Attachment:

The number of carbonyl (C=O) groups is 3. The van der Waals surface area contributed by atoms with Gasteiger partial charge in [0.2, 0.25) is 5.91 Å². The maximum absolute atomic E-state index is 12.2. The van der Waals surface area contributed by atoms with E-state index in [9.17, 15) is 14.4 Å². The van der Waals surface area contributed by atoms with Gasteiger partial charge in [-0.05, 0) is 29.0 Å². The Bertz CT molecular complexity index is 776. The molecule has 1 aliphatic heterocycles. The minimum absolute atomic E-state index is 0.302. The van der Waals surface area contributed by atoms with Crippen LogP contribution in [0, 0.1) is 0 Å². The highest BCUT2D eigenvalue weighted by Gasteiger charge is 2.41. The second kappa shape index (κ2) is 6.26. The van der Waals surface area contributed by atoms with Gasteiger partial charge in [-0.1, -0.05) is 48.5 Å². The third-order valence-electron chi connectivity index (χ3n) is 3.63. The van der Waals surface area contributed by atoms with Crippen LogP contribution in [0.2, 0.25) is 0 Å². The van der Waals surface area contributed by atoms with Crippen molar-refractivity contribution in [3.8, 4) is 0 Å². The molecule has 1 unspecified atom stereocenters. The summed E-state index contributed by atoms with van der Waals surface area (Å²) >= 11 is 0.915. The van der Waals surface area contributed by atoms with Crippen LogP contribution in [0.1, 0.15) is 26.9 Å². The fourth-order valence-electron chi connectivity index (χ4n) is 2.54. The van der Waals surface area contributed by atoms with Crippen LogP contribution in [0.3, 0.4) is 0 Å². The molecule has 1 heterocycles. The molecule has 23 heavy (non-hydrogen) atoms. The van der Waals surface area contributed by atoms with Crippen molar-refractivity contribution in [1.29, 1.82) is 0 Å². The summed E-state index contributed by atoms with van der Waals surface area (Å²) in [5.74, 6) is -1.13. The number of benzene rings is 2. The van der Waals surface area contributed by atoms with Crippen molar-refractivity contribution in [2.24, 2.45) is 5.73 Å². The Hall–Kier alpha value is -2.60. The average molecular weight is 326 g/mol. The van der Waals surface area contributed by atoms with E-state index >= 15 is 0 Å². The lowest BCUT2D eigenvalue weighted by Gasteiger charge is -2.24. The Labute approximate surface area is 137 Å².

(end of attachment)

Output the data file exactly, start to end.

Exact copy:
The number of carbonyl (C=O) groups is 3. The van der Waals surface area contributed by atoms with Gasteiger partial charge in [0.2, 0.25) is 5.91 Å². The maximum absolute atomic E-state index is 12.2. The van der Waals surface area contributed by atoms with E-state index in [9.17, 15) is 14.4 Å². The van der Waals surface area contributed by atoms with Gasteiger partial charge in [-0.05, 0) is 29.0 Å². The Bertz CT molecular complexity index is 776. The molecule has 1 aliphatic heterocycles. The minimum absolute atomic E-state index is 0.302. The van der Waals surface area contributed by atoms with Crippen LogP contribution in [0, 0.1) is 0 Å². The highest BCUT2D eigenvalue weighted by Gasteiger charge is 2.41. The second kappa shape index (κ2) is 6.26. The van der Waals surface area contributed by atoms with Gasteiger partial charge in [-0.1, -0.05) is 48.5 Å². The third-order valence-electron chi connectivity index (χ3n) is 3.63. The van der Waals surface area contributed by atoms with Crippen LogP contribution in [0.2, 0.25) is 0 Å². The van der Waals surface area contributed by atoms with Crippen molar-refractivity contribution in [3.8, 4) is 0 Å². The molecule has 1 unspecified atom stereocenters. The summed E-state index contributed by atoms with van der Waals surface area (Å²) >= 11 is 0.915. The van der Waals surface area contributed by atoms with Crippen LogP contribution in [0.1, 0.15) is 26.9 Å². The fourth-order valence-electron chi connectivity index (χ4n) is 2.54. The van der Waals surface area contributed by atoms with Crippen LogP contribution in [0.3, 0.4) is 0 Å². The molecule has 1 heterocycles. The molecule has 23 heavy (non-hydrogen) atoms. The van der Waals surface area contributed by atoms with Crippen molar-refractivity contribution in [1.29, 1.82) is 0 Å². The summed E-state index contributed by atoms with van der Waals surface area (Å²) in [5.74, 6) is -1.13. The number of benzene rings is 2. The van der Waals surface area contributed by atoms with Crippen molar-refractivity contribution in [2.24, 2.45) is 5.73 Å². The Hall–Kier alpha value is -2.60. The average molecular weight is 326 g/mol. The van der Waals surface area contributed by atoms with E-state index >= 15 is 0 Å². The lowest BCUT2D eigenvalue weighted by Gasteiger charge is -2.24. The Labute approximate surface area is 137 Å².